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Can your body synthesise protein from carbohydrates and nitrogen?

  1. Sep 16, 2004 #1
    If one had no way of eating any protein, but could eat carbohydrates and something which had nitrogen that wasn't a protein, could their body assemble proteins to use, or does that mechanism not exist?
     
  2. jcsd
  3. Sep 17, 2004 #2

    selfAdjoint

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    Cows can do that, I believe, but not people. We have evolved to need some protein input.
     
  4. Sep 17, 2004 #3
    I don't know anything about the metabolism.

    But I do know that some amino acids have sulfur groups in them so you would have to have some sulfur source.
     
  5. Sep 17, 2004 #4

    Monique

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    Aychamo: amino acids have a NH3+ group, thus you need a nitrogen source (like wasteofo2 mentioned).

    To answer his question: there are 10 essential amino acids that you need to get through your diet (arginine, histidine, isoleucine, leucine, lysine, methionine, phenylalanine, threonine, tryptophan, valine), the other 10 are non-essential: those can be biosynthesized in adequate amounts.

    The essential amino acids are generally the ones with complex structures: aromatic rings and hydrocarbon side-chains. The non-essential ones are those readily synthesized from abundant metabolites, such as intermediates in glycolysis or the citric acid cycle.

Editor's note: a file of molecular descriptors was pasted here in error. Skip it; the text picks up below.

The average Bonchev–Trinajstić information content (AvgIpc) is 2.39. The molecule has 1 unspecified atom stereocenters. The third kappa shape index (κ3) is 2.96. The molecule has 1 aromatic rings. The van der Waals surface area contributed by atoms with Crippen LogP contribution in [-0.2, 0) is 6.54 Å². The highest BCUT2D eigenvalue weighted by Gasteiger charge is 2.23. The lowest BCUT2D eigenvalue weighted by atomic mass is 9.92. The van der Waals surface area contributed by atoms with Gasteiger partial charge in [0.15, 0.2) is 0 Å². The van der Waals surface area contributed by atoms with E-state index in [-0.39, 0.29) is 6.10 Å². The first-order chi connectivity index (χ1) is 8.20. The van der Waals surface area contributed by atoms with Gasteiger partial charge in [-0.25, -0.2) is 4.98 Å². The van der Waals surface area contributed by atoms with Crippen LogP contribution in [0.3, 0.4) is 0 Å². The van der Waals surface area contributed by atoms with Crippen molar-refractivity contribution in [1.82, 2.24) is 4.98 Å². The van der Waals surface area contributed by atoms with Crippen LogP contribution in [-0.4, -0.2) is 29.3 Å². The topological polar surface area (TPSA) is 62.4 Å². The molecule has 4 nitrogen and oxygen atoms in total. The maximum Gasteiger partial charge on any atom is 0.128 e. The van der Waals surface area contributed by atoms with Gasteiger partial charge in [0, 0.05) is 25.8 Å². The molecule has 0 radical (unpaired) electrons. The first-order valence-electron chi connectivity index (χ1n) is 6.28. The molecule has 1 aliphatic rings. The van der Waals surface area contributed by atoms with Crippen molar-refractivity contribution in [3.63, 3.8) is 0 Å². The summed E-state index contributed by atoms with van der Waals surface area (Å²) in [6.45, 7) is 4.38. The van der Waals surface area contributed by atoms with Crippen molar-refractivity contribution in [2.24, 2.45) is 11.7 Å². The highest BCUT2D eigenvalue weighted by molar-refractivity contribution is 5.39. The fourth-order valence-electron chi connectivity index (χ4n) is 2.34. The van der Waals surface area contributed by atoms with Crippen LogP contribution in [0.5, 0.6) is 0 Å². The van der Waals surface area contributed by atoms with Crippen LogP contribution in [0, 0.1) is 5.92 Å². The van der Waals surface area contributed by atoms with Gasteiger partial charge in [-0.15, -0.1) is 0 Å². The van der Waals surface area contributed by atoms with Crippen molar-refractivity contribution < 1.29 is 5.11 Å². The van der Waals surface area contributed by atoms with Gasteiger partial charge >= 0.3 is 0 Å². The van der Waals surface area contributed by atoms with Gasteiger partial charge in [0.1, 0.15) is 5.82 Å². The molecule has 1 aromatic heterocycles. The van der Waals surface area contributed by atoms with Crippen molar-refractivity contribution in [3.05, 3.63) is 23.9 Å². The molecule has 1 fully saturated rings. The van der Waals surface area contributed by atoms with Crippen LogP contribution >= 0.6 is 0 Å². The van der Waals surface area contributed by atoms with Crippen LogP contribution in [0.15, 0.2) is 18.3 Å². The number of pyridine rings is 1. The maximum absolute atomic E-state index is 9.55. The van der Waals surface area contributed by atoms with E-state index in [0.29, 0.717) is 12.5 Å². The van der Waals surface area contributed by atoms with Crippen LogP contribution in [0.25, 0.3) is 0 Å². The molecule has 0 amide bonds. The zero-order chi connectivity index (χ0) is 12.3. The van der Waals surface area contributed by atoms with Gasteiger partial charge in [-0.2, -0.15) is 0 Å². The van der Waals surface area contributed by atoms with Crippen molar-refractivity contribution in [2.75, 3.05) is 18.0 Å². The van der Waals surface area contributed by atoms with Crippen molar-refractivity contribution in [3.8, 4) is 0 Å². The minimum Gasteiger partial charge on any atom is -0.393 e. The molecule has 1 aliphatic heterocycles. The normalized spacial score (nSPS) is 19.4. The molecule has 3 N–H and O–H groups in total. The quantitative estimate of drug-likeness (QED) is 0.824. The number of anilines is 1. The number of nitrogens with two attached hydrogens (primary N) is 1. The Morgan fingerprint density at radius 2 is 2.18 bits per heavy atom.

Plant proteins are generally deficient in lysine, methionine, or tryptophan, so a vegetarian should eat a varied diet to compensate the deficiency in one source by an excess in another.
     
  6. Sep 17, 2004 #5
    I know this. I said that some amino acids contain sulfur. That is Methionine and Cysteine. Eating only hydrocarbons and nitrogen wouldn't get you those :)
     
  7. Sep 17, 2004 #6

    Monique

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    ahh, you had me there :wink: you're right :approve:
     
  8. Sep 17, 2004 #7
    I guess I should have said sulfur in their R-groups instead of saying they had sulfur groups. :)
     
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